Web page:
Bruins’ Bruce Cassidy Explains What Goes Into Making Deep Playoff Run

What factors allow teams to perform well in the Stanley Cup playoffs?


Jun 3, 2021

The Bruins have been to the playoffs in each of Bruce Cassidy’s five seasons behind Boston’s bench, advancing past the first round on four occasions and reaching Game 7 of the Stanley Cup Final in 2019.

It’s fair to say, even though a ring has eluded him to this point, he’s qualified to discuss postseason hockey and identify what makes a legitimate championship contender stand out from the pack.

So, what exactly are those separating factors?

“The first thing that always sticks out to me is your best players that can excel at this time of the year be your best players.,” the Bruins head coach told reporters Thursday morning during a video conference. “It’s talked about all the time. You expect those guys to, I don’t want to say carry the team because that’s inaccurate, but play to their level. And then usually what happens along the way, if you’re gonna go the whole way, is there’s a couple of guys that step up and maybe go outside of what they typically are capable of doing, usually offensively. Over the years, you hear those stories. Different guys, you could probably pick one every year that sorta outperforms his regular-season numbers.”

The Bruins, who defeated the Washington Capitals in the first round to set up a second-round date with the New York Islanders, certainly have the top-level talent to succeed in the postseason. One must look no further than the “perfection line,” comprised of Patrice Bergeron, Brad Marchand and David Pastrnak.

But not every Stanley Cup run comes down to pure talent, or even secondary scoring. A collective buy-in from across the roster can go a long way toward making a team a tough out come playoff time.

“In general, I think it’s your team’s willingness to sacrifice for the good of the team — what team can get to their level, stay at their level,” Cassidy said. “How do you do that? Well, some of it is guys are willing to block shots when it’s their turn. Take a lesser role, if that’s what’s required a certain night — by that, I mean play lesser minutes. Be asked to check as opposed to maybe they’re used to a more productive (scoring) role. There’s different things that go into it.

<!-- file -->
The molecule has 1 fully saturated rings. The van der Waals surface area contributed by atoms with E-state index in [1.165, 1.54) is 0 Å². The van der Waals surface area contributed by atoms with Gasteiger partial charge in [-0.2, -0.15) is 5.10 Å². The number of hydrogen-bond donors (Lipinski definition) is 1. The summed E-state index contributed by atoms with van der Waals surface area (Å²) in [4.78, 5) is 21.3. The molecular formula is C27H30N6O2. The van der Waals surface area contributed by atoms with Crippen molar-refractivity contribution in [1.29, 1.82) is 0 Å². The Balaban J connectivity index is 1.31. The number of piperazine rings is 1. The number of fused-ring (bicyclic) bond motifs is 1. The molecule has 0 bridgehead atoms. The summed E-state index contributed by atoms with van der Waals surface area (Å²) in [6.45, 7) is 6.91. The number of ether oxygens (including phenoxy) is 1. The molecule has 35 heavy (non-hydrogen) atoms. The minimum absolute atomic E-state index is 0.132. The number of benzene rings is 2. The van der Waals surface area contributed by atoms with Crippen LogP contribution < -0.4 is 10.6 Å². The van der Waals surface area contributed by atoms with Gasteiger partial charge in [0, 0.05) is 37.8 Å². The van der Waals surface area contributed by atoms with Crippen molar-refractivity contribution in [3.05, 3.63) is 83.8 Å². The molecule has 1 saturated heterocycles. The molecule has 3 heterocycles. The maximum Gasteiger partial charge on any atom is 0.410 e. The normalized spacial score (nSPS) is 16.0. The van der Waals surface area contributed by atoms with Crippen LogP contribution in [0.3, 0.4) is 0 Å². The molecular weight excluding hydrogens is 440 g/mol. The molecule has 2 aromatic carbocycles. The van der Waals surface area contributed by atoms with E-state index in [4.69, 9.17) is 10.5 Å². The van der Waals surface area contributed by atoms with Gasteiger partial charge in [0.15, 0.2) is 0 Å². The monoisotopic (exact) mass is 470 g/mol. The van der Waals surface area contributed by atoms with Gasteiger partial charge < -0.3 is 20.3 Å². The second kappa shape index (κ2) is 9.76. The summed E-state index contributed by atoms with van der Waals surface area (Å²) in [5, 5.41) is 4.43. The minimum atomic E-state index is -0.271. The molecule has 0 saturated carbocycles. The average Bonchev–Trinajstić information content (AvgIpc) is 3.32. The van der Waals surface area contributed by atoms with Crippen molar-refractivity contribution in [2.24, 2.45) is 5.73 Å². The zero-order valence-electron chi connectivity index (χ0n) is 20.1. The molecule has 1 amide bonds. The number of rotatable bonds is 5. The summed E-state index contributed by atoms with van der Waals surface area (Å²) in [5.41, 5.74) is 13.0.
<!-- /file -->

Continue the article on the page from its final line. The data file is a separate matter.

“So to me, it’s always the makeup of the players’ willingness to do what’s right for the crest and not the name on the back. And then I think it comes down to there’s always a little bit of fortune involved — luck, injuries, do you get a call at the right time. There’s some puck bounces that go your way, obviously, when you look back, and a lot of those are overtime situations. So there’s always a little bit of that that goes into it, but typically it’s the best team at the end because it’s such a long tournament — two months — you can’t get away with being lucky for long stretches. Maybe a game or two, but at the end of the day, it’s the team that does all those things that typically ends up on top.”

Oftentimes, it’s not until a team hoists Lord Stanley that we can look back and say definitively that it checked the boxes for what constitutes a champion. So, we probably shouldn’t get too far ahead of ourselves right now when talking about any team, including the Bruins, whose series with the Islanders is tied at one game apiece.

But there definitely seem to be some commonalities amongst Stanley Cup winners. And so far, the Bruins haven’t done anything to suggest they can’t be the last team standing this summer.

Puck drop for Bruins-Islanders Game 3 is scheduled for 7:30 p.m. ET on Thursday night. You can catch a full hour of pregame and postgame coverage on NESN.

Thumbnail photo via Brian Fluharty/USA TODAY Sports Images
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